The DNS is a remarkably simple system. You send it queries and you get back answers. Within the system you see exactly the same simplicity: The DNS resolver that receives your query may not know the answer, so it, in turn, will send queries deeper into the system and collects the answers. The query and response process is the same, applied recursively. Simple.
I thought it’d be amusing to provide the public domain data via the DNS, so I did just that. Each airport has a couple of TXT and a LOC record associated with it. The domain name is the 3-letter IATA code.
In late June, Cloudflare's resolver team noticed a spike in DNS requests for the 65479 Resource Record thanks to data exposed through our new Radar service. We began investigating and found these to be a part of Apple’s iOS14 beta release where they were testing out a new SVCB/HTTPS record type.
(or: the good, the bad and the ugly) Due a bug in zone generation, all updates for the EU.ORG zone were stuck from 2020-08-29 02:19 UTC to 2020-09-04 14:40 UTC. Then an incorrect fix was made, resulting in the publication of incorrect DNSSEC signatures for the zone from 2020-09-04 14:40 UTC to 2020-09-04 19:37:00
Recently, version 3.0 of Knot DNS – an open-source implementation of an authoritative DNS server – has been released. Despite the version number, the software isn’t changing much. There are slightly more new features than in common feature releases such as 2.9. However, the features added in 3.0 don’t change any behaviour, unless the user turns them on. The migration from 2.9 to 3.0 is therefore seamless.
After a successful beta testing and development period (many thanks to the beta testers!), we are pleased to announce the release of 5.0 for general availability!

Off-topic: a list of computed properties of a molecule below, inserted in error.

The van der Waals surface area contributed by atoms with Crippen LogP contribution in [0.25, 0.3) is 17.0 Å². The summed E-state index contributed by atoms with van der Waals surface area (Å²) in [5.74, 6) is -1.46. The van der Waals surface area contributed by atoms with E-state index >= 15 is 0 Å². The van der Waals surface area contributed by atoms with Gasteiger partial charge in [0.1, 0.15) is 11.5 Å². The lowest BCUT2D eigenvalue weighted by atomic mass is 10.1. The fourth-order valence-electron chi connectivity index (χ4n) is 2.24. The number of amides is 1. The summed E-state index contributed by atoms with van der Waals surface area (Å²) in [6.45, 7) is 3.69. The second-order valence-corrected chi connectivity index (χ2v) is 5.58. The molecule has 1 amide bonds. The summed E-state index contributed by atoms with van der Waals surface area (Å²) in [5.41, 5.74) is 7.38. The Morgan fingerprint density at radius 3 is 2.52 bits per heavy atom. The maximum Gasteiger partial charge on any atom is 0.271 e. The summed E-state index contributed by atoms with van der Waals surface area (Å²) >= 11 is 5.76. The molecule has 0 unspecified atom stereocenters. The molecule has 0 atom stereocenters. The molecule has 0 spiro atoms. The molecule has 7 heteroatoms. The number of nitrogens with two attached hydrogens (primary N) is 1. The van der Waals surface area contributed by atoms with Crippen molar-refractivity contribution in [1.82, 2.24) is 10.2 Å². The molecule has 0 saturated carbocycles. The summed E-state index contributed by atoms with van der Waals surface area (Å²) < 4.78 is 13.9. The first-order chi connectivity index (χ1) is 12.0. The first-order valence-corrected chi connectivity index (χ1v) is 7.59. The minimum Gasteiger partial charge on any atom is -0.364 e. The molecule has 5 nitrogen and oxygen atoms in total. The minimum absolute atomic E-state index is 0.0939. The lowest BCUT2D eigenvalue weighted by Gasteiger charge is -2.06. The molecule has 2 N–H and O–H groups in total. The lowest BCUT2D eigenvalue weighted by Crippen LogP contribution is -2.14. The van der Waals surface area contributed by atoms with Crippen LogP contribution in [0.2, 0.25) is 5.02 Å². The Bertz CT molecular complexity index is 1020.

There are many fundamental changes between Pi-hole 4.x and 5.0 – as such, this is strictly a one way operation. Once you move from 4.x to 5.0, there is no way to go back; you will need to restore from a backup. Read all the notes before you make the jump, and make a backup!
VinylDNS is a vendor agnostic front-end for enabling self-service DNS and streamlining DNS operations. It is designed to integrate with your existing DNS infrastructure, and provides extensibility to fit your installation. VinylDNS manages millions of DNS records supporting thousands of engineers in production at Comcast. The platform provides fine-grained access controls, auditing of changes, a self-service user interface, secure RESTful API, and integration with infrastructure automation tools like Ansible and Terraform.
The nsnotifyd daemon monitors a set of DNS zones and runs a command when any of them change. It listens for DNS NOTIFY messages so it can respond to changes promptly. It also uses each zone's SOA refresh and retry parameters to poll for updates if nsnotifyd does not receive NOTIFY messages more frequently.
Quad9 is a free security solution that uses DNS to protect your system against the most common cyber threats. It improves
your system's performance, plus, it preserves and protects your privacy. It's like an immunization for your computer.